Dahlia 'Gallery Leonardo' (PBR) (Gallery Series)

decorative dahlia tuber

4 5 1 star 1 star 1 star 1 star 1 star (1 review) Write review
1 tuber £3.99
within 3 weeks
Quantity 1 Plus Minus
Buy Dahlia 'Gallery Leonardo' (PBR) (Gallery Series) decorative dahlia tuber: Compact, so great in pots

  • Position: full sun
  • Soil: fertile, humus-rich soil
  • Rate of growth: average
  • Flowering period: July to September
  • Hardiness: half hardy (may need winter protection)

    This is a great little performer, that will keep on producing its salmon-pink flowers well into autumn if it is deadheaded regularly. Because it is compact it is perfect for patio pots, where it will offer loads of colour with its many-'petalled' flowerheads that can grow as large as 15cm across.

  • Garden care: Dahlia tubers can be planted outside after frost, or started off in pots under glass in late winter to early spring. Plant them horizontally approximately 12cm deep, making sure the ‘eyes’ are uppermost. Allow enough room between each tuber so the plants can grow and spread to their full size without being over-crowded. While in growth, provide a high-nitrogen liquid feed each week in June, then a high-potash fertiliser each week from July to September. Stake with canes or brushwood if it becomes necessary. In mild areas, leave them in situ over winter, but protect the crown with a generous layer of dry mulch. In colder areas, carefully lift and clean the tubers once the first frosts have blackened the foliage and allow them to dry naturally indoors. Then place the dry tubers in a shallow tray, just covered with slightly moist potting compost, sand or vermiculite and store in a frost-free place until planting out again.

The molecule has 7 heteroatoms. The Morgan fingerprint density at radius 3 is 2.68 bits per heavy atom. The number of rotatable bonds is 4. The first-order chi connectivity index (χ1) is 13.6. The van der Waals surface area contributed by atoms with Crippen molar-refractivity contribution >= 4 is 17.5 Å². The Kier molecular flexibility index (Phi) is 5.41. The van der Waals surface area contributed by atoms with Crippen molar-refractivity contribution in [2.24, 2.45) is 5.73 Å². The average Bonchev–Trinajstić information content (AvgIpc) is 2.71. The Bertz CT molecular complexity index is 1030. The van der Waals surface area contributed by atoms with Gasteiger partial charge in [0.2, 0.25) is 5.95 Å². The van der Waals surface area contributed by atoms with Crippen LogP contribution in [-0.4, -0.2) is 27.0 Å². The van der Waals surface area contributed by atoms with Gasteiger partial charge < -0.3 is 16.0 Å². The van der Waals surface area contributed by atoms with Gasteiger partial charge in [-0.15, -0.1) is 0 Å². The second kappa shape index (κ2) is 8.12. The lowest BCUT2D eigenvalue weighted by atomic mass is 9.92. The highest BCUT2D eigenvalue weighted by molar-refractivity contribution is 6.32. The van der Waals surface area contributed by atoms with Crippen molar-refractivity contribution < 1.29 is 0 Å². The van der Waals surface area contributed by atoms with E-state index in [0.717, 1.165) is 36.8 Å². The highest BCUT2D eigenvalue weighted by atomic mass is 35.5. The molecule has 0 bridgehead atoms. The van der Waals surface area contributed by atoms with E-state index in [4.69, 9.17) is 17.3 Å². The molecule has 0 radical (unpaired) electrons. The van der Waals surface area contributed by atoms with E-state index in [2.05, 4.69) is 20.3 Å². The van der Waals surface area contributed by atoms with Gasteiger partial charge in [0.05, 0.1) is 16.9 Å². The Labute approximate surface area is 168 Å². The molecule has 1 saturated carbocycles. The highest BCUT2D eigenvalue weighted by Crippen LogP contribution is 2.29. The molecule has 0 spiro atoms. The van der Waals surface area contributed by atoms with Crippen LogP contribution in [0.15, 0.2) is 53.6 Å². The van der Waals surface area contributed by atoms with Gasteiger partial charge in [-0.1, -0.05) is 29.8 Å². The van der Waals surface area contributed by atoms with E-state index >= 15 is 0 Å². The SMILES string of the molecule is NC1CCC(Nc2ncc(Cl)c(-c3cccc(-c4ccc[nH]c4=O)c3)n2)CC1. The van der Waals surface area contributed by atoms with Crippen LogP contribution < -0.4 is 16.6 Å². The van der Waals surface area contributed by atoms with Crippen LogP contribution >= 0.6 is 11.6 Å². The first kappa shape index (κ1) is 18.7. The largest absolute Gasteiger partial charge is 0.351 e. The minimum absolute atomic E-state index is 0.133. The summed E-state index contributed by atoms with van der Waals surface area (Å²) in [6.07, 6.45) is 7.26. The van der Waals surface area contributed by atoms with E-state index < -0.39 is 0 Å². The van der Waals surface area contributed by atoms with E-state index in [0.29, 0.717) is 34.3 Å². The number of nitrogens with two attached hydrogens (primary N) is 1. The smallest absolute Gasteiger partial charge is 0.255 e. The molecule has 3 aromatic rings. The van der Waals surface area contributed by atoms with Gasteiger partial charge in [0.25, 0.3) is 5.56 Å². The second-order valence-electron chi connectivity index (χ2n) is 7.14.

• CAUTION do not eat ornamental bulbs
Delivery options
  • Bulb orders
  • Next / named day
more info

Eventual height & spread

Autumn sun

4

I love this Dahlia, the very attractive flower is a ray of sunshine in the garden in the autumn months and still flowering right into November. I found the plant a bit small the 1st year so I moved it this year to be right at the front of the boarder of my patio.

Celtic29

London

true

2000022797

4.0 1

100.0

Cottage garden

The traditional cottage garden was an intensive, yet carefree mixture of fruit, vegetables, herbs and flowers all crowded into a tiny space. Today, this informal charm can be recreated using modern varieties that largely take care of themselves around an

Read full article

Get more flowers

Deadheading will prevent them setting seed and so use their energy producing a further flush of blooms later on. Plants that respond well to deadheading include annuals such as Ageratum, Alyssum, Antirrhinum, Calendula, Centaurea, Cosmos, Dahlia, foxglove

Read full article

How to overwinter tender perennials

Tender perennials, such as pelargoniums, fuchsias, osteospermums and marguerites look great all summer, but unless they are given protection from the harsh winter weather, they will need to be replaced each spring. If you can do this, they will last for y

Read full article

Flowers for the cutting garden

At some stage in June, your garden will be a glorious affair full of scent and soft flower. Placing a posy from the garden, close to a family hub like the kitchen table, unites your home and garden as effectively as having a huge picture window. You don’t

Read full article

Simple but stylish protection

If rabbits, deer, squirrels or cats devour or scratch up your plants these wire mesh protectors will give them time to get established. The pyramid-shaped 'Rabbit Proof Cloche' and dome-shaped 'Squirrel Proof Cloche'

Read full article

Overwintering dahlias, cannas and begonias

You can never quite predict how severe our winter weather will be, but you don't need a crystal ball to know that some plants will need protection or lifting and storing to survive a winter.

Read full article